Safety and Efficacy of Mesotherapy for Targeted Fat Loss in Aesthetic Medicine
Sharon Gurm, ND
Mesotherapy was developed in France in the early 1950s with a broad therapeutic approach for treatment of a variety of conditions derived from the mesoderm, including: medical aesthetics, trauma, sports injury and pain management. For the purposes of this article, discussion will be limited to the specific application of mesotherapy for treatment of localized areas of fatty tissue.
In North America, commonly used as an alternative to invasive surgical methods such as liposuction or dermolipectomy, mesotherapy has been regarded as a ”safe and effective” non-surgical intervention for treatment of undesirable areas of localized adiposity.
Safety and efficacy however, are dependent on a number of parameters, such as: practitioner’s level of training, application of mesotherapy techniques, choice of injection solution, amount of material injected, potential adverse reactions and health of the patient. The purpose of this article is to provide a review of current literature documenting safety and efficacy of mesotherapy in practice and discuss some parameters that can enhance treatment outcome.
Techniques in Mesotherapy: An Overview
Mesotherapy involves microinjections (2-12mm depth) of solution (0.1-0.3mL) into the subcutaneous tissue of the area(s) to be treated. Typically, treatments are performed weekly, bi-weekly or monthly depending on the area to be treated. Commonly treated areas include:
- Abdomen (upper belly, under belly, upper abdominal)
- Lateral area of the upper thighs
- Iliac crest
- Outer waist
- Upper arm
- Axillary fold
- Gluteal region
- Upper leg
Ingredients used in mesotherapy vary depending on the physician, the targeted area and the condition to be treated (i.e., localized adiposity, cellulite, etc.). Injection solutions used are often a combination of amino acids, vitamins, minerals, and homeopathic and conventional medicines. The solution should be carefully and accurately chosen by the trained physician. Below is a list of some commonly used ingredients in mesotherapy:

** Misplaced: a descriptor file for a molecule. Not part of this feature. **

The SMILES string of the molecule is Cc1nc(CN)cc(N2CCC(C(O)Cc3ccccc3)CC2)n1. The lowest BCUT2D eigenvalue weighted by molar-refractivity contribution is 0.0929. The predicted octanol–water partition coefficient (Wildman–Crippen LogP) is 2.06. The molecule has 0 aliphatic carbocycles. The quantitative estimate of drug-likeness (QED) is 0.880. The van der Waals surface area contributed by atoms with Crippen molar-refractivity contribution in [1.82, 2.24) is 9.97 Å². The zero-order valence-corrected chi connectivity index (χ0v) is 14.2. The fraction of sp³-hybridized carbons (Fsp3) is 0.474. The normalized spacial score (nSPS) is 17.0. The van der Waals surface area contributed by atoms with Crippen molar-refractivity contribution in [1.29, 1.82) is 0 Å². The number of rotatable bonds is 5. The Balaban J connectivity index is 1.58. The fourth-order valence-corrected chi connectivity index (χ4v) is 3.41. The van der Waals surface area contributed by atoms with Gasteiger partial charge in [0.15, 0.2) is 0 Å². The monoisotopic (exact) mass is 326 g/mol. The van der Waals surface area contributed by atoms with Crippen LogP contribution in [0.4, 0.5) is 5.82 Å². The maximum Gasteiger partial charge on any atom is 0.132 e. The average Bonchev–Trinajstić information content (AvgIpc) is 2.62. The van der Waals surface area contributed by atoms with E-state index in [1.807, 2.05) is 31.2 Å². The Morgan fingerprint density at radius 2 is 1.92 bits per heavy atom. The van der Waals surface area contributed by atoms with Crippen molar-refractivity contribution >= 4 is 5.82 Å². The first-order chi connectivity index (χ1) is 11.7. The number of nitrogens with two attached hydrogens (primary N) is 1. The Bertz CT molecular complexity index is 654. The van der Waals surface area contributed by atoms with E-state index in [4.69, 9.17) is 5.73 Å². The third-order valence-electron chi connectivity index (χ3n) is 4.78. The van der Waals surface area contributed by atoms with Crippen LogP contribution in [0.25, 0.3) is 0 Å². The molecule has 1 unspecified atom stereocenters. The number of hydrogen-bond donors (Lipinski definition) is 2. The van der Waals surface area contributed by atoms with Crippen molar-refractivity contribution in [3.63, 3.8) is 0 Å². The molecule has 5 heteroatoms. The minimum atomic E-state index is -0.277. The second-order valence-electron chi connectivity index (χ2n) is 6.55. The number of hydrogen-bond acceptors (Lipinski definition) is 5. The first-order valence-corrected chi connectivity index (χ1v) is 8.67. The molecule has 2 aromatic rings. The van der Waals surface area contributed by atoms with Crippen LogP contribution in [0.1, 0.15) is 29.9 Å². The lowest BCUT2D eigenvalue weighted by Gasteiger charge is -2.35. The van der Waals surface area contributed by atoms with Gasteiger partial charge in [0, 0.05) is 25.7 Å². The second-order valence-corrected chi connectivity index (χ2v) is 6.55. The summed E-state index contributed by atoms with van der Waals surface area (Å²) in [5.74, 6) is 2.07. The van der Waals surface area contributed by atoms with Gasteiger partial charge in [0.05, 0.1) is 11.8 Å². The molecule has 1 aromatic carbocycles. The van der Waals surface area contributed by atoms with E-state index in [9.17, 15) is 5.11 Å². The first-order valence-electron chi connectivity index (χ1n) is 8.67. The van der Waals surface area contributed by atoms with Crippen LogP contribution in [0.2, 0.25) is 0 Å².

- Phosphatidylcholine (PC) and deoxycholate (DC)
- Procaine or lidocaine
- Homeopathic injectables
Commonly Used Agents for Localized Adiposity
PC and DC
PC is an antioxidant derived from natural soy lecithin. DC is an enzyme that occurs naturally in bile and acts as a detergent (emulsifying and tensoactive properties). PC is used intravenously in the treatment of fat embolism, atheroma and fatty liver disease. It has been shown to alter metabolism of fatty substances, thereby reducing blood cholesterol and lowering triglyceride levels.
In mesotherapy, PC is injected subcutaneously for its ”fat dissolving” properties and is often the main ingredient in the injection solution. DC is usually given in combination, to render the fat affected by the PC water soluble. The dissolved fat is then carried through the bloodstream and excreted by the kidneys and bowel.
Although the exact mechanism of action of PC at the cellular level of adipocytes is somewhat unclear, in vitro studies have shown that adipocyte metabolism is adversely affected by PC and DC. A study published by Rose and Morgan in 2005 revealed the histological changes occurring from injection of PC/DC into subcutaneous fat; microscopic evaluation of pre- and post-treatment biopsies demonstrated disruption of adipocytes and simultaneous generation of an inflammatory response consisting of lymphocytes, neutrophils, plasma cells and macrophages at one week post-treatment. At two weeks post-treatment, the biopsy revealed that macrophages containing fat inclusions and fat necrosis were evident. Further studies have purported that the degradation process persists for approximately 10 weeks post-treatment, similar to any traumatic injury. It is theorized that a portion of the fat is metabolized in the liver via HDL.